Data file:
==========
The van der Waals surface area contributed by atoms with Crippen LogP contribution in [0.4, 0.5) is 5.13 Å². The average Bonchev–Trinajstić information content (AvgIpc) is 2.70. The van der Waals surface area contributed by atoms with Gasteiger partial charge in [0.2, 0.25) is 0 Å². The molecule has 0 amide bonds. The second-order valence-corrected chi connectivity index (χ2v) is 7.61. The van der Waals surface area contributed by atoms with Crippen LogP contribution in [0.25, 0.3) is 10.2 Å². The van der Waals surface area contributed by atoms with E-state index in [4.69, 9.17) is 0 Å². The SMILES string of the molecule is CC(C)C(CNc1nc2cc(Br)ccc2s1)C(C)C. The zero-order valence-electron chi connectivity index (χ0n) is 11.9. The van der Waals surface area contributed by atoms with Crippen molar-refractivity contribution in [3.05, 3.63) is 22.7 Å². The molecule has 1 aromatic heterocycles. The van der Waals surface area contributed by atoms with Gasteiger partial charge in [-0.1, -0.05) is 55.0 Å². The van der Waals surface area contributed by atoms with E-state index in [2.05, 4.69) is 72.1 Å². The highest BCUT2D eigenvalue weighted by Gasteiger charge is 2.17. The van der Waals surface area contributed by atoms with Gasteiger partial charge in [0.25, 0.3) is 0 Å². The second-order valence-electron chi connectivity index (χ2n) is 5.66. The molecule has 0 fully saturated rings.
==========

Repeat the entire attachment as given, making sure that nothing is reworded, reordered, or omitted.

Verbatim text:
The van der Waals surface area contributed by atoms with Crippen LogP contribution in [0.4, 0.5) is 5.13 Å². The average Bonchev–Trinajstić information content (AvgIpc) is 2.70. The van der Waals surface area contributed by atoms with Gasteiger partial charge in [0.2, 0.25) is 0 Å². The molecule has 0 amide bonds. The second-order valence-corrected chi connectivity index (χ2v) is 7.61. The van der Waals surface area contributed by atoms with Crippen LogP contribution in [0.25, 0.3) is 10.2 Å². The van der Waals surface area contributed by atoms with E-state index in [4.69, 9.17) is 0 Å². The SMILES string of the molecule is CC(C)C(CNc1nc2cc(Br)ccc2s1)C(C)C. The zero-order valence-electron chi connectivity index (χ0n) is 11.9. The van der Waals surface area contributed by atoms with Crippen molar-refractivity contribution in [3.05, 3.63) is 22.7 Å². The molecule has 1 aromatic heterocycles. The van der Waals surface area contributed by atoms with Gasteiger partial charge in [-0.1, -0.05) is 55.0 Å². The van der Waals surface area contributed by atoms with E-state index in [2.05, 4.69) is 72.1 Å². The highest BCUT2D eigenvalue weighted by Gasteiger charge is 2.17. The van der Waals surface area contributed by atoms with Gasteiger partial charge in [0.25, 0.3) is 0 Å². The second-order valence-electron chi connectivity index (χ2n) is 5.66. The molecule has 0 fully saturated rings.